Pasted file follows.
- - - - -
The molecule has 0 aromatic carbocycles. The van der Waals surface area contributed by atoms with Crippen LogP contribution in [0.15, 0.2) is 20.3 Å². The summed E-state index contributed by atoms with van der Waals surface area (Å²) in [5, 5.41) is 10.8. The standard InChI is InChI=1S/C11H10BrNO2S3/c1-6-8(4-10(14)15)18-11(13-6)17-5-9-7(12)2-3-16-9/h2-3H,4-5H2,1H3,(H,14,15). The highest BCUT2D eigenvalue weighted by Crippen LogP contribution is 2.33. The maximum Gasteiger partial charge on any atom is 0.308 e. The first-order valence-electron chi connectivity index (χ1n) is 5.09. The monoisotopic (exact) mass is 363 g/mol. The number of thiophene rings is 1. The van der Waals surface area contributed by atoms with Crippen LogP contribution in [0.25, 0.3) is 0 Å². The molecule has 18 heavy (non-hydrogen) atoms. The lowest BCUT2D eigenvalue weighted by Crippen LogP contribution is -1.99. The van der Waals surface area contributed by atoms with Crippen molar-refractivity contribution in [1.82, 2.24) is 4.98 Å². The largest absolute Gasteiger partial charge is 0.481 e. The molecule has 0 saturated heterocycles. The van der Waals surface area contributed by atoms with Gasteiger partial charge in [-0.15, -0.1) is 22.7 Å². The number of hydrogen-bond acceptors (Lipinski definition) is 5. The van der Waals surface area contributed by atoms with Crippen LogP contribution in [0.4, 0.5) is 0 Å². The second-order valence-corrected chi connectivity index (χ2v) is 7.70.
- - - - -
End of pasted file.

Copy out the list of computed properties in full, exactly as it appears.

The molecule has 0 aromatic carbocycles. The van der Waals surface area contributed by atoms with Crippen LogP contribution in [0.15, 0.2) is 20.3 Å². The summed E-state index contributed by atoms with van der Waals surface area (Å²) in [5, 5.41) is 10.8. The standard InChI is InChI=1S/C11H10BrNO2S3/c1-6-8(4-10(14)15)18-11(13-6)17-5-9-7(12)2-3-16-9/h2-3H,4-5H2,1H3,(H,14,15). The highest BCUT2D eigenvalue weighted by Crippen LogP contribution is 2.33. The maximum Gasteiger partial charge on any atom is 0.308 e. The first-order valence-electron chi connectivity index (χ1n) is 5.09. The monoisotopic (exact) mass is 363 g/mol. The number of thiophene rings is 1. The van der Waals surface area contributed by atoms with Crippen LogP contribution in [0.25, 0.3) is 0 Å². The molecule has 18 heavy (non-hydrogen) atoms. The lowest BCUT2D eigenvalue weighted by Crippen LogP contribution is -1.99. The van der Waals surface area contributed by atoms with Crippen molar-refractivity contribution in [1.82, 2.24) is 4.98 Å². The largest absolute Gasteiger partial charge is 0.481 e. The molecule has 0 saturated heterocycles. The van der Waals surface area contributed by atoms with Gasteiger partial charge in [-0.15, -0.1) is 22.7 Å². The number of hydrogen-bond acceptors (Lipinski definition) is 5. The van der Waals surface area contributed by atoms with Crippen LogP contribution in [0.4, 0.5) is 0 Å². The second-order valence-corrected chi connectivity index (χ2v) is 7.70.